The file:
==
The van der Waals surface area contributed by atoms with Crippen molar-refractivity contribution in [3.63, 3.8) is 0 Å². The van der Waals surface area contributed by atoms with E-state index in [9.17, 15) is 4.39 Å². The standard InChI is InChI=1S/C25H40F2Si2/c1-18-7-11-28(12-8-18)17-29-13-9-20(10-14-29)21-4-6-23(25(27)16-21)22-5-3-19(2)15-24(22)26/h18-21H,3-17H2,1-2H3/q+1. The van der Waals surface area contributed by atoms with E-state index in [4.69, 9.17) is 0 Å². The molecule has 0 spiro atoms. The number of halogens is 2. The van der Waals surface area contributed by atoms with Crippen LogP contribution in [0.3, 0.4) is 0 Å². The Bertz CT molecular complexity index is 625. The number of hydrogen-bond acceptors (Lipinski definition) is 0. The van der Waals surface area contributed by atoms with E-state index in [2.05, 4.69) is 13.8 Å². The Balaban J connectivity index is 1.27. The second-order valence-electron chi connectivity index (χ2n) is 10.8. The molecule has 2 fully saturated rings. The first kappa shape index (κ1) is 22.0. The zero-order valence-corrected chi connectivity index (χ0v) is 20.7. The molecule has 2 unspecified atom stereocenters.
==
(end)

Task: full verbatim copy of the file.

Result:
The van der Waals surface area contributed by atoms with Crippen molar-refractivity contribution in [3.63, 3.8) is 0 Å². The van der Waals surface area contributed by atoms with E-state index in [9.17, 15) is 4.39 Å². The standard InChI is InChI=1S/C25H40F2Si2/c1-18-7-11-28(12-8-18)17-29-13-9-20(10-14-29)21-4-6-23(25(27)16-21)22-5-3-19(2)15-24(22)26/h18-21H,3-17H2,1-2H3/q+1. The van der Waals surface area contributed by atoms with E-state index in [4.69, 9.17) is 0 Å². The molecule has 0 spiro atoms. The number of halogens is 2. The van der Waals surface area contributed by atoms with Crippen LogP contribution in [0.3, 0.4) is 0 Å². The Bertz CT molecular complexity index is 625. The number of hydrogen-bond acceptors (Lipinski definition) is 0. The van der Waals surface area contributed by atoms with E-state index in [2.05, 4.69) is 13.8 Å². The Balaban J connectivity index is 1.27. The second-order valence-electron chi connectivity index (χ2n) is 10.8. The molecule has 2 fully saturated rings. The first kappa shape index (κ1) is 22.0. The zero-order valence-corrected chi connectivity index (χ0v) is 20.7. The molecule has 2 unspecified atom stereocenters.